Pancreas - Overview
1. Anatomy and Physiology of the Pancreas
The pancreas is a long, flat gland that is 75-110 grams in weight and 15-20 centimeters long. In both ancient Greek and Latin, "pancreas" refers to flat meat. The pancreas is a long retroperitoneal organ that is positioned obliquely behind the stomach. Severe pancreatic pain typically occurs in the epigastrium, but it can also spread to the upper right, left, and/or back quadrants.
The thick pancreatic head is attached to the second part of the duodenum, where the pancreatic duct opens into the duodenum. The thin pancreatic tail is adjacent to the splenic hilum.
The pancreas is a gland that secretes both hormones (endocrine) and digestive enzymes (exocrine). Of the entire pancreas, 85% is the exocrine pancreas, 2% is the endocrine pancreas, and the remaining part is the extracellular matrix (intercellular space) and vessels. Despite accounting for only 2% of pancreatic tissue, islet cells receive 20% of the pancreatic blood supply. 20% intact pancreatic tissue prevents pancreatic insufficiency.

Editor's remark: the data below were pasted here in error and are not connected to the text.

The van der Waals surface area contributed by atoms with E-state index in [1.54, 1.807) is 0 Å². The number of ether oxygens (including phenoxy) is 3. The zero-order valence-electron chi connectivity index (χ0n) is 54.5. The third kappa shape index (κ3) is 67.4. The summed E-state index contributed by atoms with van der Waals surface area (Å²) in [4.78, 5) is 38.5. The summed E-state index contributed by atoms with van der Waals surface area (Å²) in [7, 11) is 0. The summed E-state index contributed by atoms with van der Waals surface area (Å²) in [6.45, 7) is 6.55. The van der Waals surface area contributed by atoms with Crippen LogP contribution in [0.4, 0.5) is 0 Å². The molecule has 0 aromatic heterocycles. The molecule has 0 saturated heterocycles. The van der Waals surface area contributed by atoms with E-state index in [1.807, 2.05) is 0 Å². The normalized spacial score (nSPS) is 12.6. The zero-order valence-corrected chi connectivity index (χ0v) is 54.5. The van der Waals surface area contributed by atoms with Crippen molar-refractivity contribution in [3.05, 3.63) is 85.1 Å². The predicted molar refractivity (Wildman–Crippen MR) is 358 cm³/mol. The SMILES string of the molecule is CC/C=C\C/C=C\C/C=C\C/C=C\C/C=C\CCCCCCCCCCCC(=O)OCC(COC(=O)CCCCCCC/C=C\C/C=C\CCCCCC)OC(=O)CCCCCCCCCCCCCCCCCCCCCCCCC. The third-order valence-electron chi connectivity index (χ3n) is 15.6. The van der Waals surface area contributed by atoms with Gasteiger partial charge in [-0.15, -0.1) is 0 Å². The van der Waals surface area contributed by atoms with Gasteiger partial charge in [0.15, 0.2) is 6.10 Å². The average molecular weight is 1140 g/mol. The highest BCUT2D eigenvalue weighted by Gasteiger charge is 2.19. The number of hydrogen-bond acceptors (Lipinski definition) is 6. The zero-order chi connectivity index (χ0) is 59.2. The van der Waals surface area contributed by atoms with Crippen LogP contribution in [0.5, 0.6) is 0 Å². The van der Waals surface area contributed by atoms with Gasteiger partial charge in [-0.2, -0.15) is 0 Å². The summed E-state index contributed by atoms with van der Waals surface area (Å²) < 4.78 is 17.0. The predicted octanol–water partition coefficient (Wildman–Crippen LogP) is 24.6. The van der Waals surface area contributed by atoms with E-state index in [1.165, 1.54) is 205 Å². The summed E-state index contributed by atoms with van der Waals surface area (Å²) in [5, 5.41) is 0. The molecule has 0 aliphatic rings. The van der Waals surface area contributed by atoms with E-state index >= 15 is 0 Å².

Insulin, the primary hormone secreted by the pancreas, reduces glucose levels in the blood. The production of pancreatic hormones takes place in the islets of Langerhans, which consist of about 300 cells. These hormones provide blood glucose balance.
There are 4 types of cells in the islets of Langerhans
- Alpha (A, 15%) (glucagon)
- Beta (B, 70%) (insulin)
- Delta (D, 10%) (somatostatin)
- Pancreatic Polypeptide (PP or F, 5%) (pancreatic polypeptide).
Insulin-producing B cells are in the center of the islet and make up 70% of it.
Pancreatic juice is produced in the glands of the pancreas. The glands consist of two main structures: the acini (sac) and the duct (duct). Pancreatic fluid (500-800 ml/day) flowing into the duodenum from the pancreatic duct has two functions;
- Carbohydrate, protein, fat digestion (enzymes)
- Neutralization of stomach acid (bicarbonate).
The pancreas secretes 3 main groups of enzymes
- Proteases (trypsinogen, chymotrypsinogen, procarboxypeptidase A and B, ribonuclease, deoxyribonuclease, proelastase)
2. Disease of the Pancreas
Type 1 diabetes is a common pancreatic disease. Other common pancreatic conditions include acute pancreatitis, chronic pancreatitis, pancreatic cancer (exocrine pancreas), and islet cell tumors (endocrine pancreas).
Severe acute pancreatitis can be fatal. Initially, chronic pancreatitis causes abdominal pain attacks. As the disease progresses, persistent abdominal pain, malabsorption, and diabetes occur. As the disease progresses, it can cause abdominal and back pain, weight loss, jaundice, and type 1 diabetes.
Pancreatic cancer spreads rapidly to nearby tissues and the liver, and it is rarely detected early. Islet cell (endocrine pancreas) tumors typically produce hormones and cause a variety of clinical symptoms, such as hypoglycemia, peptic ulcers, and diabetes.